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Historical Preservation in Philadelphia

On Behalf of | Dec 9, 2016 | Land Use & Zoning |

Philadelphia contains many buildings that were built over 100 years ago; some even date back to the early part of the 18th century. In 1955, the city created the Philadelphia Historical Commission (PHC) and charged it with preserving historically significant buildings. The PHC has two basic functions: identifying historically significant structures or parts of structures and reviewing projects that involve the modification or demolition of structures that have been or may be designated as historically significant.

The PHC regulates preservation through the city’s zoning process. The PHC maintains a register of historically significant structures in the city. At the moment, the register contains over 20,000 properties. If physical changes are proposed for either the interior or exterior of a building on the register, and if the work requires a building permit, the owner or developer must obtain the PHC’s approval before a building permit will be issued. If a project requires a rezoning or the issuance of a conditional use permit, the PHC must first review and approve the proposal. The city’s Department of Licenses and Inspections will not issue a building permit for structure on either the national or city register of historical places unless and until the PHC has approved the project.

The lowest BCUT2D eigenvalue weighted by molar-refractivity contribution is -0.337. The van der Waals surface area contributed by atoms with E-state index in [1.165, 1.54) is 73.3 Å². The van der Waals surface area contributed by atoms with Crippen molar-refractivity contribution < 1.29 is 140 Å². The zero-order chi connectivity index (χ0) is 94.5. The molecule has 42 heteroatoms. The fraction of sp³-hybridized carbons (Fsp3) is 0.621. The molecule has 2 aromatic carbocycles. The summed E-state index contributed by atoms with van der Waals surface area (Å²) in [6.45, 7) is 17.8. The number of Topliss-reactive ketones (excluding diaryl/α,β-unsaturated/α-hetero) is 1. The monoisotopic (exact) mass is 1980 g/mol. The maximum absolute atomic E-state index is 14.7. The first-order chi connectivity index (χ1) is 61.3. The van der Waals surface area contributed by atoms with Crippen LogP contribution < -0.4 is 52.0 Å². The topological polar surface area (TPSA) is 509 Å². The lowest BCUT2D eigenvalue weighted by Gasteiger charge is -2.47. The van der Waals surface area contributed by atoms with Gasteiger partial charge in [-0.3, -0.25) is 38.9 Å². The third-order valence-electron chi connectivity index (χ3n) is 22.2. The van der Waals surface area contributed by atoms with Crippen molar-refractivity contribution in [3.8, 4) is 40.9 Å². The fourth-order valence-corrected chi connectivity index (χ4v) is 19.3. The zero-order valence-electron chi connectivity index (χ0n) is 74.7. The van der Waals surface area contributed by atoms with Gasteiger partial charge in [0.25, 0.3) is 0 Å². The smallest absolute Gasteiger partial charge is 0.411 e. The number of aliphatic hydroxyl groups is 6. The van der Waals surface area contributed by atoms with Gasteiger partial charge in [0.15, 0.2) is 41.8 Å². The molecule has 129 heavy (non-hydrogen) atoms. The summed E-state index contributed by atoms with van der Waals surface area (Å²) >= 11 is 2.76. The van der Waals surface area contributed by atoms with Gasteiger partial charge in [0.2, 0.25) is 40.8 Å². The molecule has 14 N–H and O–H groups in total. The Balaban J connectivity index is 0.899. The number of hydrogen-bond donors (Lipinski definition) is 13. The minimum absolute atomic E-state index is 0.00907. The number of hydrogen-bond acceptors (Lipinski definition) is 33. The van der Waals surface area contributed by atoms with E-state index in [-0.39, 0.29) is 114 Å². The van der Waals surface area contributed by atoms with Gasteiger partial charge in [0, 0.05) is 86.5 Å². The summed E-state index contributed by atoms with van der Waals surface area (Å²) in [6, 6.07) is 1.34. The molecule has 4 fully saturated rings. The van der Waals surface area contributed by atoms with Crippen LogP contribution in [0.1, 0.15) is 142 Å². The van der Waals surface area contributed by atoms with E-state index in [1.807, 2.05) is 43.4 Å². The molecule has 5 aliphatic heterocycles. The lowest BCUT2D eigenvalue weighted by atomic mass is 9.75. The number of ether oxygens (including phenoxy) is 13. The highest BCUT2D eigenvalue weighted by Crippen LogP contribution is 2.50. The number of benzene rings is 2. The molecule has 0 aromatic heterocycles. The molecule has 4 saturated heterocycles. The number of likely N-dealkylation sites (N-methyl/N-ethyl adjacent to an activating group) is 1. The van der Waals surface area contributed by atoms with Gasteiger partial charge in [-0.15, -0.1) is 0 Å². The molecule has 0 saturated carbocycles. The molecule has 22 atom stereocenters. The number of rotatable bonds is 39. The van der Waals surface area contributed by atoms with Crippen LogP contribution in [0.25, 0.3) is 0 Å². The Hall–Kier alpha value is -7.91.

Occasionally, a developer will propose demolishing or altering a building that is deemed by neighbors and others to possess historic value but is not on either the city’s Register of Historic Places or on the National Register of Historic Places. In such cases, opponents of the changes may apply to the PHC to place the structure on the city’s Register of Historic places. If the PHC finds that the structure has historic significance, it has the power to place the building on the Register, thereby requiring that the proposal for demolition or alteration be approved before the permitting process can continue.

Anyone who may be interested in the fate of a building with historical significance, whether as a developer or development opponent, may wish to consult an attorney who is experienced in land use and zoning law. Such a consultation can provide a helpful review of the case and an enumeration of legal strategies that can be used to obtain a successful outcome.

Source: City of Philadelphia, “Business Services – Does the Historical Commission Affect You?” accessed on Dec. 2, 2016


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